Thursday, July 9, 2009
My little froggies!
I really enjoy my job. As a development professional - I have the opportunity to raise funds and ensure success of an organization that is bringing the arts to kids who would not have the opportunity to participate otherwise. That's pretty cool.
After college and before I landed in development, first with Opera Grand Rapids and now here at GAAH, I did a hodge podge of things for a living. I was retail extraordinaire for awhile (Bath & Body Works, The Gap, Barnes & Noble), I worked School Age Child Care, and was a summer camp counselor.
The transition to a desk job has been a challenge. I like to be up on my feet doing things. Although I'd never want to be a teacher full time, I have missed the interaction with kids that I have had in past jobs. This summer however, I've had the opportunity to teach here at GAAH - both art and theatre lessons at least once a week.
Now, imagine being faced with weekly theatre lessons with a group of 3-6 year old ESL students - some of whom don't speak English at all. Hm... challenging would be an understatement! I've really struggled the first couple of weeks - but am finally figuring it all out.
I picked up a great book from Scholastic of short plays for emergent readers. Now, not even half of my kids can read yet - but there are a handful of confident readers - so I utilized those kids and found other "roles" for the rest of the students.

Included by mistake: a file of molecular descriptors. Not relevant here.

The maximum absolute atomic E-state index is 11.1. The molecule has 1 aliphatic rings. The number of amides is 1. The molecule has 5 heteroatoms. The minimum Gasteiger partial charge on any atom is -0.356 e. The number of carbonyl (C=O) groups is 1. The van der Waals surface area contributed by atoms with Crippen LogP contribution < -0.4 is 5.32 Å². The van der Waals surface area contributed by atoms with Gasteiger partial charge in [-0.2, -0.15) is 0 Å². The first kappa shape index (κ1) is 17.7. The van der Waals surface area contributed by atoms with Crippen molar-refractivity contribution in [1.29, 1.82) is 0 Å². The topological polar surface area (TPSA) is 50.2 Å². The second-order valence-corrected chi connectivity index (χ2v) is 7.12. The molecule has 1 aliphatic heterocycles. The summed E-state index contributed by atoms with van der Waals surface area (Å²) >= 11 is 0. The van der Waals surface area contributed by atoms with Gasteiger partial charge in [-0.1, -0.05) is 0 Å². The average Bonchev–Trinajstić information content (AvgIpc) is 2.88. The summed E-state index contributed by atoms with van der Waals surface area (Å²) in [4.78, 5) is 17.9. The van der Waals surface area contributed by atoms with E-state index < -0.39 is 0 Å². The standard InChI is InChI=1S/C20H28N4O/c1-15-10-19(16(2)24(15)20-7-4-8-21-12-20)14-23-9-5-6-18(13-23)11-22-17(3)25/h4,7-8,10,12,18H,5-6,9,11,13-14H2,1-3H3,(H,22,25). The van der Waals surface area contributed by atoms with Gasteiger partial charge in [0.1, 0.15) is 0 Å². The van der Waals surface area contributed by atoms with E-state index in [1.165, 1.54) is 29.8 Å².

Today our class was about frogs. We talked about the sounds frogs make and the way they move - and tried them ourselves! Then, we made frog stick puppets to use in our play. My assistant and I read the play, and students used their frog puppets to "hop" along when the story called for them to do so.
I then took my readers, and worked on the lines of the play with them. No acting, just reading in loud, clear voices. Meanwhile, my assistant worked with the rest of the group to create their "set." Using a large piece of paper they created a backdrop - they drew a pond, sun, lilypads, etc.
Then it was time to put everything together! I had some students hold up our backdrop, my readers sit in front with their scripts, and the rest of the kids sit and stand in front of the drop with their frog puppets. The readers read, and the froggies hopped their puppets to the story.
We performed in front of the staff and the older kids class - and it was fabulous! The students were so focused and proud of themselves. They got a great round of applause at the end and took their bows.
I am thrilled - just thrilled with the way this lesson went. I really had to think outside the box to figure out how to make theatre activities approachable and teachable for this age group - and it so paid off. Now that I "get it" - I can't wait to plan the rest of the summer's lessons!
I'm so lucky to have the opportunity to work in the arts in so many ways!